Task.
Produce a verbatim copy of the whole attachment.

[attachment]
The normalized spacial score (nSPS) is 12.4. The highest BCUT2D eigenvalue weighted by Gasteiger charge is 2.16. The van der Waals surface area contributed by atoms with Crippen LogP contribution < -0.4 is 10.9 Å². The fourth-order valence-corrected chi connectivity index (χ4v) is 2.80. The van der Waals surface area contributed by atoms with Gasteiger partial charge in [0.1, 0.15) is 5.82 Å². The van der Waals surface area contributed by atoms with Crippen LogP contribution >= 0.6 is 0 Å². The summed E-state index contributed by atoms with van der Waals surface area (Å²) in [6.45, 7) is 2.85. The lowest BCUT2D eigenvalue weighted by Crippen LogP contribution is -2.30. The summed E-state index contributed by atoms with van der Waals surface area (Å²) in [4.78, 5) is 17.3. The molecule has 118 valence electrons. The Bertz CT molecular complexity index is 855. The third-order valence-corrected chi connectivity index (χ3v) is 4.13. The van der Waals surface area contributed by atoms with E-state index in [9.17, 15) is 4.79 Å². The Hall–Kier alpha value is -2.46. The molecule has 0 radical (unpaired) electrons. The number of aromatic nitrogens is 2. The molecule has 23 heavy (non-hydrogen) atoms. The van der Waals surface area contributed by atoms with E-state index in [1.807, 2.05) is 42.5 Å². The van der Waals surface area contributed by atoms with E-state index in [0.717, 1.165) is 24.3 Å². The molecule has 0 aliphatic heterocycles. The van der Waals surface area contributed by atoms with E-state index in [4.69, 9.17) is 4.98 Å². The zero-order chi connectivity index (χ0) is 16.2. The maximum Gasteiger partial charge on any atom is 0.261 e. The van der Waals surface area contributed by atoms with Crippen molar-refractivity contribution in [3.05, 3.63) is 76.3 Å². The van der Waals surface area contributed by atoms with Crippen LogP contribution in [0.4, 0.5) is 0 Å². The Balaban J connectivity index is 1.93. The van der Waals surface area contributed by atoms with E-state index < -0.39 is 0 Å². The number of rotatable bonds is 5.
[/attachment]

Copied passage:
The normalized spacial score (nSPS) is 12.4. The highest BCUT2D eigenvalue weighted by Gasteiger charge is 2.16. The van der Waals surface area contributed by atoms with Crippen LogP contribution < -0.4 is 10.9 Å². The fourth-order valence-corrected chi connectivity index (χ4v) is 2.80. The van der Waals surface area contributed by atoms with Gasteiger partial charge in [0.1, 0.15) is 5.82 Å². The van der Waals surface area contributed by atoms with Crippen LogP contribution >= 0.6 is 0 Å². The summed E-state index contributed by atoms with van der Waals surface area (Å²) in [6.45, 7) is 2.85. The lowest BCUT2D eigenvalue weighted by Crippen LogP contribution is -2.30. The summed E-state index contributed by atoms with van der Waals surface area (Å²) in [4.78, 5) is 17.3. The molecule has 118 valence electrons. The Bertz CT molecular complexity index is 855. The third-order valence-corrected chi connectivity index (χ3v) is 4.13. The van der Waals surface area contributed by atoms with E-state index in [9.17, 15) is 4.79 Å². The Hall–Kier alpha value is -2.46. The molecule has 0 radical (unpaired) electrons. The number of aromatic nitrogens is 2. The molecule has 23 heavy (non-hydrogen) atoms. The van der Waals surface area contributed by atoms with E-state index in [1.807, 2.05) is 42.5 Å². The van der Waals surface area contributed by atoms with E-state index in [0.717, 1.165) is 24.3 Å². The molecule has 0 aliphatic heterocycles. The van der Waals surface area contributed by atoms with E-state index in [4.69, 9.17) is 4.98 Å². The zero-order chi connectivity index (χ0) is 16.2. The maximum Gasteiger partial charge on any atom is 0.261 e. The van der Waals surface area contributed by atoms with Crippen molar-refractivity contribution in [3.05, 3.63) is 76.3 Å². The van der Waals surface area contributed by atoms with Crippen LogP contribution in [0.4, 0.5) is 0 Å². The Balaban J connectivity index is 1.93. The van der Waals surface area contributed by atoms with E-state index < -0.39 is 0 Å². The number of rotatable bonds is 5.